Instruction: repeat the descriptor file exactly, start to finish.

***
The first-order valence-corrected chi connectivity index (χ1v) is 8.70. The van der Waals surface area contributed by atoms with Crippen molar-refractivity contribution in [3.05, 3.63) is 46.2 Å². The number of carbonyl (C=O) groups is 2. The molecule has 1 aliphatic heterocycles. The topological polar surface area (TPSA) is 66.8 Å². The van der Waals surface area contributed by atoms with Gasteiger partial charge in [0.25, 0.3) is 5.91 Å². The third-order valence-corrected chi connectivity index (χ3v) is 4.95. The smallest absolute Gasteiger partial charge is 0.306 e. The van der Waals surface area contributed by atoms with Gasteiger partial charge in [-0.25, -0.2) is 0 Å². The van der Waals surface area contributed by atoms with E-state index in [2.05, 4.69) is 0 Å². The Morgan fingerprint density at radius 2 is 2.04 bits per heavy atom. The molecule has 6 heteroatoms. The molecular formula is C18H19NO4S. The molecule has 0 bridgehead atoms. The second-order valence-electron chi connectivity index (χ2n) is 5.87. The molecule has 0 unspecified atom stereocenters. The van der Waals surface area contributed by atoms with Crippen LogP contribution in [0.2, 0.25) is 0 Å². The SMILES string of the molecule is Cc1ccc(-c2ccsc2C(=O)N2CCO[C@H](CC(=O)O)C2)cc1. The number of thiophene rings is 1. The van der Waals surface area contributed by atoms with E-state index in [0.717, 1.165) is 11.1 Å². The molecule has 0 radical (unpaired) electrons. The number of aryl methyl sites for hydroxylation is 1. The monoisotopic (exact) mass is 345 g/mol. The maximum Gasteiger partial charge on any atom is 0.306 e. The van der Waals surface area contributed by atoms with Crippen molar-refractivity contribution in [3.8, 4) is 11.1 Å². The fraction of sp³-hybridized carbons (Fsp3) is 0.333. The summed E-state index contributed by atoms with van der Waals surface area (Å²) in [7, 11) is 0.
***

The first-order valence-corrected chi connectivity index (χ1v) is 8.70. The van der Waals surface area contributed by atoms with Crippen molar-refractivity contribution in [3.05, 3.63) is 46.2 Å². The number of carbonyl (C=O) groups is 2. The molecule has 1 aliphatic heterocycles. The topological polar surface area (TPSA) is 66.8 Å². The van der Waals surface area contributed by atoms with Gasteiger partial charge in [0.25, 0.3) is 5.91 Å². The third-order valence-corrected chi connectivity index (χ3v) is 4.95. The smallest absolute Gasteiger partial charge is 0.306 e. The van der Waals surface area contributed by atoms with Gasteiger partial charge in [-0.25, -0.2) is 0 Å². The van der Waals surface area contributed by atoms with E-state index in [2.05, 4.69) is 0 Å². The Morgan fingerprint density at radius 2 is 2.04 bits per heavy atom. The molecule has 6 heteroatoms. The molecular formula is C18H19NO4S. The molecule has 0 bridgehead atoms. The second-order valence-electron chi connectivity index (χ2n) is 5.87. The molecule has 0 unspecified atom stereocenters. The van der Waals surface area contributed by atoms with Crippen LogP contribution in [0.2, 0.25) is 0 Å². The SMILES string of the molecule is Cc1ccc(-c2ccsc2C(=O)N2CCO[C@H](CC(=O)O)C2)cc1. The number of thiophene rings is 1. The van der Waals surface area contributed by atoms with E-state index in [0.717, 1.165) is 11.1 Å². The molecule has 0 radical (unpaired) electrons. The number of aryl methyl sites for hydroxylation is 1. The monoisotopic (exact) mass is 345 g/mol. The maximum Gasteiger partial charge on any atom is 0.306 e. The van der Waals surface area contributed by atoms with Crippen molar-refractivity contribution in [3.8, 4) is 11.1 Å². The fraction of sp³-hybridized carbons (Fsp3) is 0.333. The summed E-state index contributed by atoms with van der Waals surface area (Å²) in [7, 11) is 0.